Families of Chloe Rutherford and Liam Curry speak of pride as South Tyneside remembers much-loved teenage couple
Today the borough will turn pink and blue as family, friends and the community come together to celebrate the lives of the teenage couple, who were killed in the Manchester Arena bomb attack in May 2017.
Chloe, 17 and Liam, 19, were among the 22 people who tragically lost their lives at an Ariana Grande concert.
Each year, on May 22, they are remembered on what has become known as Pink and Blue Day, which sees South Tyneside unite in wearing the colours associated with the pair.
Given how this year’s anniversary is taking place during lockdown, Chloe and Liam’s families are asking people at home to raise a glass to the couple at 10.31pm.
Speaking on behalf of the two families, Chloe’s mum, Lisa Rutherford, said: “Lots of people have been getting involved in Pink and Blue Day.
“We have been quite overwhelmed, under the circumstances it has been brilliant.
“Social media has gone a bit crazy with it, which has been lovely to see.
“We are asking people to remember them and to wear pink and blue and maybe decorate their homes to mark the day.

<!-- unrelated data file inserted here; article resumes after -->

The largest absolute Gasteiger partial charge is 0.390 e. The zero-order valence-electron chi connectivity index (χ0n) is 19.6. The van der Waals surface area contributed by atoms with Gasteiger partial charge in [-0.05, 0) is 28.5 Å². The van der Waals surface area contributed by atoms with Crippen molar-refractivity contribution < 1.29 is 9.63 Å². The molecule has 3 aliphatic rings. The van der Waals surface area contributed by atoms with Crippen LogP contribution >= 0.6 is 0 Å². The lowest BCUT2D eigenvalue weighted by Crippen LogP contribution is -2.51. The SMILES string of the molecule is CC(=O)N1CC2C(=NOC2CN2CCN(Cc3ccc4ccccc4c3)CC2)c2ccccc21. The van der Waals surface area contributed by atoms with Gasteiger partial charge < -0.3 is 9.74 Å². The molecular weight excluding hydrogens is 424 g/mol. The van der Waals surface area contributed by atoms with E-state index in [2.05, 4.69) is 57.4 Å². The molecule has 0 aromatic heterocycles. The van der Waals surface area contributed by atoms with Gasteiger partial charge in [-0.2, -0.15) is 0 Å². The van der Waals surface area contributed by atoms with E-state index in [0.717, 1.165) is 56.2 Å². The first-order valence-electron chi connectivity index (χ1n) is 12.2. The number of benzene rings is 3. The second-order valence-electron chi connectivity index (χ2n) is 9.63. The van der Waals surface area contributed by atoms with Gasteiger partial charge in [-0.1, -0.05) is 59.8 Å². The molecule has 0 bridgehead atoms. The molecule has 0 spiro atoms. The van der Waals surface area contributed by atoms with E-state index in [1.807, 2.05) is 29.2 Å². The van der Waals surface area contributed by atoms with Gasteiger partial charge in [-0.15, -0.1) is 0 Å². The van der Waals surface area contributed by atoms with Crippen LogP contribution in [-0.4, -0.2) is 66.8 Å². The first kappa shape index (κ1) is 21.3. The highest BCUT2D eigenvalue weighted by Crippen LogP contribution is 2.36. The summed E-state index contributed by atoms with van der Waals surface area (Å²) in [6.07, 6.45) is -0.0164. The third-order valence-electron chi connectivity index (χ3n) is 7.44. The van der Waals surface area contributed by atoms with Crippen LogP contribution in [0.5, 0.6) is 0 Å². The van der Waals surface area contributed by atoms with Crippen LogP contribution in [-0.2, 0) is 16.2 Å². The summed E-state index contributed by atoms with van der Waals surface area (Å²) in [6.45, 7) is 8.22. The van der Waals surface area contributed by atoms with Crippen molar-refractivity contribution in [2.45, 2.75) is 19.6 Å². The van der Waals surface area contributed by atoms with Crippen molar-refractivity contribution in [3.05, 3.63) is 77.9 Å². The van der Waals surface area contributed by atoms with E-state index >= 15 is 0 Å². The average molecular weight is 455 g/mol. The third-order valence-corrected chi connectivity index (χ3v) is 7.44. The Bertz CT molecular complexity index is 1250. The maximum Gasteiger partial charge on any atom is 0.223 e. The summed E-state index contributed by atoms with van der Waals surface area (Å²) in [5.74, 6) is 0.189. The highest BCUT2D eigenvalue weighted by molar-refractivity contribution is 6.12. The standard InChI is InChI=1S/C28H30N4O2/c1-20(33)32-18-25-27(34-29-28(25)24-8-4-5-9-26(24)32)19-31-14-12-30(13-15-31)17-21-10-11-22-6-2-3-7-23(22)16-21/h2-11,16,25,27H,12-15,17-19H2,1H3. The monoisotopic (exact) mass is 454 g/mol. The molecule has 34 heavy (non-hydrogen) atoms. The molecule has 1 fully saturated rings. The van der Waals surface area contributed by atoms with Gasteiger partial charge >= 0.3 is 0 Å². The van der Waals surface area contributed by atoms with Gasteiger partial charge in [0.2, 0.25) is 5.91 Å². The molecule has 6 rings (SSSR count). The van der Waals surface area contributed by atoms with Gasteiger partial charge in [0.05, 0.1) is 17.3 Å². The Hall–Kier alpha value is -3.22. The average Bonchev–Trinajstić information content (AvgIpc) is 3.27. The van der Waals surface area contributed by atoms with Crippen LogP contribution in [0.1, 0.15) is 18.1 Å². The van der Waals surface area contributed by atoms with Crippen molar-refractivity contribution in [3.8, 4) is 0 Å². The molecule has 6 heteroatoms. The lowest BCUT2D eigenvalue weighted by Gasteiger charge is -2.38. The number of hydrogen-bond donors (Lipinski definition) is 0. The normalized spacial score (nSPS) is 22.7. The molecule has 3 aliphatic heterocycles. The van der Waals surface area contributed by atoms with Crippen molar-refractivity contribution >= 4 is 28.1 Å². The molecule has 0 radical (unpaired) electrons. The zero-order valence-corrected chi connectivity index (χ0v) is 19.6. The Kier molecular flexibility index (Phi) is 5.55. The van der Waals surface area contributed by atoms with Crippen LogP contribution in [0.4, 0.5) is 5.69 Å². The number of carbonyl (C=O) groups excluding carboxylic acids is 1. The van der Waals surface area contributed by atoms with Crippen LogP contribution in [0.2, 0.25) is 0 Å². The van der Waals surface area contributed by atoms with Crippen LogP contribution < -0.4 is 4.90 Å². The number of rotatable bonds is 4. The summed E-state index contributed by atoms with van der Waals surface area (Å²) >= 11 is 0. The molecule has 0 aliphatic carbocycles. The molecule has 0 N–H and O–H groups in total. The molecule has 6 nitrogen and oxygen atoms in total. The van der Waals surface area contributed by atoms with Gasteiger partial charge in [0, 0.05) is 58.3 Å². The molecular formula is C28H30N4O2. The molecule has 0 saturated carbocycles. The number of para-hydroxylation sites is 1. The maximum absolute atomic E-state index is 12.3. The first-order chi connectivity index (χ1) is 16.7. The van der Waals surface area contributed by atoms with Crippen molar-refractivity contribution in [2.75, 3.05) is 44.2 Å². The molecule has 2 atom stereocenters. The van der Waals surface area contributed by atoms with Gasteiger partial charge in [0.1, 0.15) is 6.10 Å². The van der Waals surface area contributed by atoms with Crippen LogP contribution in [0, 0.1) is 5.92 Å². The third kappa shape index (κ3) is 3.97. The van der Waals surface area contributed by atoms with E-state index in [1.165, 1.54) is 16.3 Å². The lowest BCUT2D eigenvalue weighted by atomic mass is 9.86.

“We are just really proud of our community coming together to remember the kids.”
Previous years have seen thousands of pounds raised in their memory for the Chloe and Liam Together Forever Trust – a charity set up by Chloe’s parents, Lisa and Mark Rutherford, and Liam’s mum, Caroline Curry.
The Trust is a lasting legacy to Chloe, who was a talented performer and Liam, who was a gifted cricketer who played for Marsden Cricket Club.
It grants bursaries to help aspiring young performers and sportspeople on their way to fulfilling their potential.
But despite the uncertainty of this difficult time, a number of people have still come forward to offer support to the charity by fundraising, so that it can continue its life changing work once it is able to.
Lisa said: “For people to still be donating at this difficult time is just phenomenal, it is just amazing.”
So far, the Trust has helped around 130 applicants – a mix of both individual young people and community groups that have an impact on dozens of young lives, helping an even greater number of people in the borough.
Lisa said: “It is a massive amount – 130 is the amount of applications we have helped and that includes groups such as boxing clubs, so a lot more people have benefited.
“Until this [the pandemic] affected everyone, we were doing really well.
“Applications were getting bigger each time, which shows people are aware of what we do.”
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